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Large group of MPs speak out against introducing abortion up to birth

A large group of MPs grilled Diana Johnson MP and Rupa Huq MP on Monday evening, after they attempted to hijack the UK Government’s flagship Police, Crime, Sentencing and Courts Bill with two extreme abortion proposals.

Johnson decided not to take her amendment (NC 55), that would have introduced abortion on demand, for any reason, up to birth, to a vote. Similarly, Huq decided not to take her amendment (NC 42), that would have introduced a jail sentence of up to 2 years for offering support to women outside abortion clinics nationwide, to a vote.

If Diana Johnson MP and Rupa Huq MP had pushed their amendments to a vote and lost, this would have been the first time that a pro-abortion amendment or Bill had been defeated in a vote in UK history. 

A large number of MPs in the debate spoke out against these attempts to hijack the Police, Crime, Sentencing and Courts Bill with extreme abortion amendments. This included stirring speeches from Fiona Bruce MP, Sally-Ann Hart MP, Danny Kruger MP, and Bob Blackman MP, along with MPs who do not usually agree with the pro-life position on abortion but were shocked by the proposal to introduce abortion up to birth.

Other than Diana Johnson, there was not one MP who spoke in support of Diana Johnson’s amendment to introduce abortion on demand, for any reason, up to birth.

Ahead of the debate, over 800 medical professionals signed an open letter to Diana Johnson urging her to withdraw her amendment.

Only 1% of women want the current 24-week limit extended- 70% want it lowered

Fiona Bruce, MP for Congleton said: “New clause 55 is truly shocking on many counts. It would legalise abortions in this country right up to the moment of the birth of a child. No reason would need to be given. The current 24-week limit provision would go.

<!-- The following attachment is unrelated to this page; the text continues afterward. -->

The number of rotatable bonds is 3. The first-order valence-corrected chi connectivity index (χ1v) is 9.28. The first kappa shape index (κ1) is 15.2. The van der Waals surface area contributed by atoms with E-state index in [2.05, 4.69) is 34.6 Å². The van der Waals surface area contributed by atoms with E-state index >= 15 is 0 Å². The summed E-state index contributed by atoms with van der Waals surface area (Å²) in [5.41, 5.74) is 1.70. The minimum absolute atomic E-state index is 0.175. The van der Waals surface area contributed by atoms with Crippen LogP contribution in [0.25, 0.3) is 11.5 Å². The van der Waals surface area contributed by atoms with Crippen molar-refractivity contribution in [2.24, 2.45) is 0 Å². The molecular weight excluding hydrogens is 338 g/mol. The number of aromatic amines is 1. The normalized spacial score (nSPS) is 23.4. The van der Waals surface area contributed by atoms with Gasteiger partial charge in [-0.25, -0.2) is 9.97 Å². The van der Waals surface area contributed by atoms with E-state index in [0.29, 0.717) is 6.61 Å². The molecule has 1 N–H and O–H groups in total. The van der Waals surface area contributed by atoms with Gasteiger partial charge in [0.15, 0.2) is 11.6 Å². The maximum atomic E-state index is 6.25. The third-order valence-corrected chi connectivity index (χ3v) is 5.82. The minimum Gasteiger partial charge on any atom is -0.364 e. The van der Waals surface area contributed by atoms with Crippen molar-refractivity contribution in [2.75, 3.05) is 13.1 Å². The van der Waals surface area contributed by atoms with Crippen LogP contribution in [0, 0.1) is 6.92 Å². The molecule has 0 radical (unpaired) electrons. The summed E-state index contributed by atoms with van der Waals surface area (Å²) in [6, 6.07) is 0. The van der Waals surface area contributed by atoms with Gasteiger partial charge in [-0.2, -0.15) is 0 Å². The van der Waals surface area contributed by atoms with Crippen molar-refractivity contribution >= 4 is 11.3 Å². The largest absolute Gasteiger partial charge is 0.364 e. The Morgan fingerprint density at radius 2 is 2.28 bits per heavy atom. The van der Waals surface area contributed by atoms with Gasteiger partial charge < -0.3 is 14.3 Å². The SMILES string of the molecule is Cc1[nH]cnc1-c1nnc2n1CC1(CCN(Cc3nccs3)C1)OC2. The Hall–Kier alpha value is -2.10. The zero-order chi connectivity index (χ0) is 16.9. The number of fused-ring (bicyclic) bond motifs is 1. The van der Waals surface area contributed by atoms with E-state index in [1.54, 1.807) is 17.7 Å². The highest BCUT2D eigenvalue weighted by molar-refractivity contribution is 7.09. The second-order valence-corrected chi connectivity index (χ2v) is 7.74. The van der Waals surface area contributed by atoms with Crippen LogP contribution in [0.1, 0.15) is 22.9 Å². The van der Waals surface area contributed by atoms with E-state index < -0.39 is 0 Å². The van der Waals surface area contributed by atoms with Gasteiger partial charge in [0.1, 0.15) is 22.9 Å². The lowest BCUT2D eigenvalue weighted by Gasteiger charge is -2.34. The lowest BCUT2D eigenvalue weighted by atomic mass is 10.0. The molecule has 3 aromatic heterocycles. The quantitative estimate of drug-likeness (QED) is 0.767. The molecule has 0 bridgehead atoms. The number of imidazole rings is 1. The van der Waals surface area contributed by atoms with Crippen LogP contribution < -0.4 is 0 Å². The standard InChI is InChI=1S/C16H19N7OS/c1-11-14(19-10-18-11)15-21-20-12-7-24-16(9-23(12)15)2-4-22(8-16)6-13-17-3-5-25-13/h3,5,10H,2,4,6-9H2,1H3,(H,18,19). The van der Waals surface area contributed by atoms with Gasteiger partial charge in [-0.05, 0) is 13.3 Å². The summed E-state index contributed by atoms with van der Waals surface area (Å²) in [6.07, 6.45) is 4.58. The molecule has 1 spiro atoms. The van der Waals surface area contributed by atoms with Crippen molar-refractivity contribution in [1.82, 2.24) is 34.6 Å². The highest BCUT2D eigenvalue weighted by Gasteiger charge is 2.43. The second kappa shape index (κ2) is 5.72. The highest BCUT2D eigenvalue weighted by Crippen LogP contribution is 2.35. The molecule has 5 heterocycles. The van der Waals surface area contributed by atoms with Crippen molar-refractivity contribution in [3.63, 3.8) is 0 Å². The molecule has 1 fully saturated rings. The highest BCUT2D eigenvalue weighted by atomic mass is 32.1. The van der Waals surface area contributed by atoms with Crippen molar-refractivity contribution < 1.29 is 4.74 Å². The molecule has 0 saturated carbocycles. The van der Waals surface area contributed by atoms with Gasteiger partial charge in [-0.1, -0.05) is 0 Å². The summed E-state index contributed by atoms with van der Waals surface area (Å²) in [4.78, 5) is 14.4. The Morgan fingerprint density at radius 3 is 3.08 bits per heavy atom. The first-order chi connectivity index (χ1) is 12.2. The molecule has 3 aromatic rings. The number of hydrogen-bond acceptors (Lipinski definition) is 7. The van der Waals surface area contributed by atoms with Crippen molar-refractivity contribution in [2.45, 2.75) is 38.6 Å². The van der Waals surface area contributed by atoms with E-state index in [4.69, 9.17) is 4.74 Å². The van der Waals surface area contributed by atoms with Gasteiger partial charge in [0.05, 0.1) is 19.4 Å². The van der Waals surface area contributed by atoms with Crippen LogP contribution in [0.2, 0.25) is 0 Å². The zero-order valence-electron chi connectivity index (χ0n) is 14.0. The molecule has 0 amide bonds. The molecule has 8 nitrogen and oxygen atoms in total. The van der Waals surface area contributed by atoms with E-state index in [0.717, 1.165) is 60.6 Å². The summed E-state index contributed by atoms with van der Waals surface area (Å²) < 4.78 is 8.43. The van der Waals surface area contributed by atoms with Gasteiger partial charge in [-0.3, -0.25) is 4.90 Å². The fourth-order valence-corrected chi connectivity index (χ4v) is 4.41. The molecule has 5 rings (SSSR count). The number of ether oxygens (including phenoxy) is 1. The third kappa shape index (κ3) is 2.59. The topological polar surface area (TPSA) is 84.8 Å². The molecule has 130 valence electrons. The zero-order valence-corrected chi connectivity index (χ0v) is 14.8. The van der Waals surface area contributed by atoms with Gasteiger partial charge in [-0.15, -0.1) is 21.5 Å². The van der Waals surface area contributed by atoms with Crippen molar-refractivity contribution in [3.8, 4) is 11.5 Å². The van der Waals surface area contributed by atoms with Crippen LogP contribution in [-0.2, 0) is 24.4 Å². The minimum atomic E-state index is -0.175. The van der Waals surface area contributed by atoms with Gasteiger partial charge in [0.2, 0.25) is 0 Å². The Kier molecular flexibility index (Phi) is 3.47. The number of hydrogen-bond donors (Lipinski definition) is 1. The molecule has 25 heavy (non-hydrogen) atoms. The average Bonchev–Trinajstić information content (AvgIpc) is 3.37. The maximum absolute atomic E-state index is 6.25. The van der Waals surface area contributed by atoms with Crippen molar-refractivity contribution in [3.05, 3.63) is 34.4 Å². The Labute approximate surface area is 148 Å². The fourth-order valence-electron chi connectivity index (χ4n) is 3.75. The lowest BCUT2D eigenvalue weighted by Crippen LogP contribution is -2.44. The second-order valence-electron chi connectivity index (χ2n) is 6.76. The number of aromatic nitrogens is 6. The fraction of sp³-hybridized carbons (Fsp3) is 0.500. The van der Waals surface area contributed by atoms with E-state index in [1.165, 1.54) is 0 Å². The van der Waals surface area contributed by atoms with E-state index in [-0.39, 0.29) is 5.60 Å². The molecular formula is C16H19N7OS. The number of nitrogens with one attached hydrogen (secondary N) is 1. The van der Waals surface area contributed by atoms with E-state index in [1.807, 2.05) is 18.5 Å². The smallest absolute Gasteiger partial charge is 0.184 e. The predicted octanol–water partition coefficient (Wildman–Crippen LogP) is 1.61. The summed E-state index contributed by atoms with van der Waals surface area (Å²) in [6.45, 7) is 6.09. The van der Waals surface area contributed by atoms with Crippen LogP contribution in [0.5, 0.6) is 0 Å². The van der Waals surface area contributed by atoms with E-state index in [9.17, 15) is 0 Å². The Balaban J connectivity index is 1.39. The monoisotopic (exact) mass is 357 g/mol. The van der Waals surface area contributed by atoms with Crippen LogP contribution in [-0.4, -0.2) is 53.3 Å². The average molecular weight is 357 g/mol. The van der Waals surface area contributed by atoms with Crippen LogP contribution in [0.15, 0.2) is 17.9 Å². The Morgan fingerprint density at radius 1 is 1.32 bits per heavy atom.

“The new clause would legalise sex-selective abortions: an abortion could be legally performed if someone chose to reject an unborn boy or girl. It would remove the requirement for abortions to be carried out by doctors, and the protection for women that abortions should take place on approved premises. It would remove the conscience clause: healthcare professionals could be required to conduct abortions contrary to their conscience or beliefs, or lose their job. It would sweep away current legal safeguards and protections not only for the unborn child, but many that protect women. The Abortion Act 1967 would, in effect, be void.

“The proposals are shocking: a viable human being could have his or her life ended up to the point of birth, with no one held accountable, and yet a day later similar actions against a child outside the womb would constitute murder. If, as has happened, the abortion procedure goes wrong, what then? Is the child to be left alone, crying and uncomforted, until it breathes its last?”

“Reports indicate that only 1% of women want the current 24-week limit extended, with 70% wanting it lowered.”

She concluded: “New clause 55 has no place in a compassionate, civilised and humane society. If, as I now understand, the proposers tabled it as a probing amendment, then I hope, given the strength of opposition that has gathered in just a few days within and outside this House, they will never contemplate reintroducing it. We are better than this.”

Never once has she denied that her new clause would allow abortion up to birth

Contrary to Diana Johnson’s claims that her amendment would only decriminalise women seeking abortions and would not leave abortion unregulated, Bob Blackman, MP for Harrow East explained, “New clause 55 would sweep away all current legal safeguards and protections, not only for the unborn child, but many that protect women. The 1967 Act would, in effect, be void, leaving England and Wales with one of the most extreme abortion laws in the world.